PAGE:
Australian Open 2002 - 14 January
GORAN IVANISEVIC defeated MARTIN DAMM, 4-6 7-5 7-6 6-4
Interviewers - black
Goran - sage.
Goran, before we get to tennis: you are very smart with your military haircut these days. Why do you have to have the thing around your head?
I don't know. Just, I start to play with the contact lenses, so that's why; it keeps sweat coming to my eyes too much.
I see. It's not a fashion statement or anything?
No, no. Just, I try it and it's better, you know. If I don't have it, it's too much sweating. All this is keeping me more open. I can see better.
Goran, we lost Andre before the tournament started with an injury; other people are dropping out with injuries. How are you managing to keep going with your serious problem?
I have a problem with my shoulder. It's not good, you know. It hurts, but I mean I'm playing till I feel like I cannot play any more, you know. So I had a tough match today, three hours, and in the beginning was very, very sore, very slow. But after was getting better, so I can't - when I start to play I don't complain any more, you know. I finish the match, doesn't matter how, and hopefully is going to survive, you know.
In Auckland I think you said that the problem is one day you can send down 30 aces and the next day it's really sore. Well, you served 30 aces today; so what does that mean for you?
That means tomorrow is going to be sore, but tomorrow I don't play, which is good, so it gives me - tomorrow I am just going to have a little hit, half an hour hit, couple of serves, and because serve is working fine, and then Wednesday is going to be okay, hopefully, because Wednesday I have to serve very good if I want to beat Golmard.
Are you almost helped by having something that ails you, because you can have lapses? If you have a bit of adversity, does that almost help you in a way to focus?
Like what do you mean? In which way?
Well, having something that makes you very much focus on the match, if you have an injury, do you actually respond well to that?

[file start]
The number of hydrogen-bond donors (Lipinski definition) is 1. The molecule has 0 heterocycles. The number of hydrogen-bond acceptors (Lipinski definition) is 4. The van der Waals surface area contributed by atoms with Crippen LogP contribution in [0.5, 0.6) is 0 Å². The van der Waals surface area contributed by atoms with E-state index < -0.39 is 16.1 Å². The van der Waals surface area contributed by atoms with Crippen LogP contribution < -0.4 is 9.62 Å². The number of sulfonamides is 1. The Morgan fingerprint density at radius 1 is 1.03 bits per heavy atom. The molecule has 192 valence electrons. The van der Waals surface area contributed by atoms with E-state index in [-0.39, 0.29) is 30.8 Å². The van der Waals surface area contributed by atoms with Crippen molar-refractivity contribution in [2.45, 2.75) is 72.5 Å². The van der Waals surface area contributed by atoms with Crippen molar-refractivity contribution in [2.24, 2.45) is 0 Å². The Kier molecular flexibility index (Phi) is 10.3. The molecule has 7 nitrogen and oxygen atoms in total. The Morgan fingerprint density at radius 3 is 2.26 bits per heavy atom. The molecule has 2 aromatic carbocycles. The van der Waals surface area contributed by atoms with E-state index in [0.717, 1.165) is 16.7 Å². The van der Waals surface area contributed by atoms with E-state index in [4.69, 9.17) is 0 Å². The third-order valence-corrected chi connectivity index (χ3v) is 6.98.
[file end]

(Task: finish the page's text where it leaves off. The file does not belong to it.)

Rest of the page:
No, I don't think. As soon as I step on the court I know it's sore. It cannot be not sore, you know. I know it is already - I decide not to have surgery, so I know I'm going to struggle this year. But as soon as I step on the court I just try to play tennis and don't find excuses I lost because my arm was sore, and all of this. You know, I just lost because I lost.
Goran, can you remember what you were doing on Day 1 proper of the Australian Open last year? Were you flying home or were you already home?
I was long time home on Day 1. It was Monday so - I left Friday; I was home Saturday.
So you were in Split?
I was actually in Zagreb - yes, I was actually in Zagreb preparing for a Challenger. And I make big progress, you know. last year first of all I play on Court 15, which I didn't find for ten minutes, I was looking for. It was the furthest court you can imagine. It is no more and is - you go on the railway station, so it's no, nothing there. And this year, you know, progress: I play on Centre Court. It's huge, so next year maybe on MCG I'm going to play. I don't know. It's nice, you know.
Goran, do you keep on pinching yourself about everything we talk when we come to the stands, and after Wimbledon it's still so good, it's still feeling so good. Are you still able to take so much from it?
It's great, a great feeling, you know, still a great feeling, you know. Still find, you know, probably after - it gives me more confident I could maybe win this match which I won today if I win Wimbledon, if I get back into the track of winning and playing good tennis, you know.
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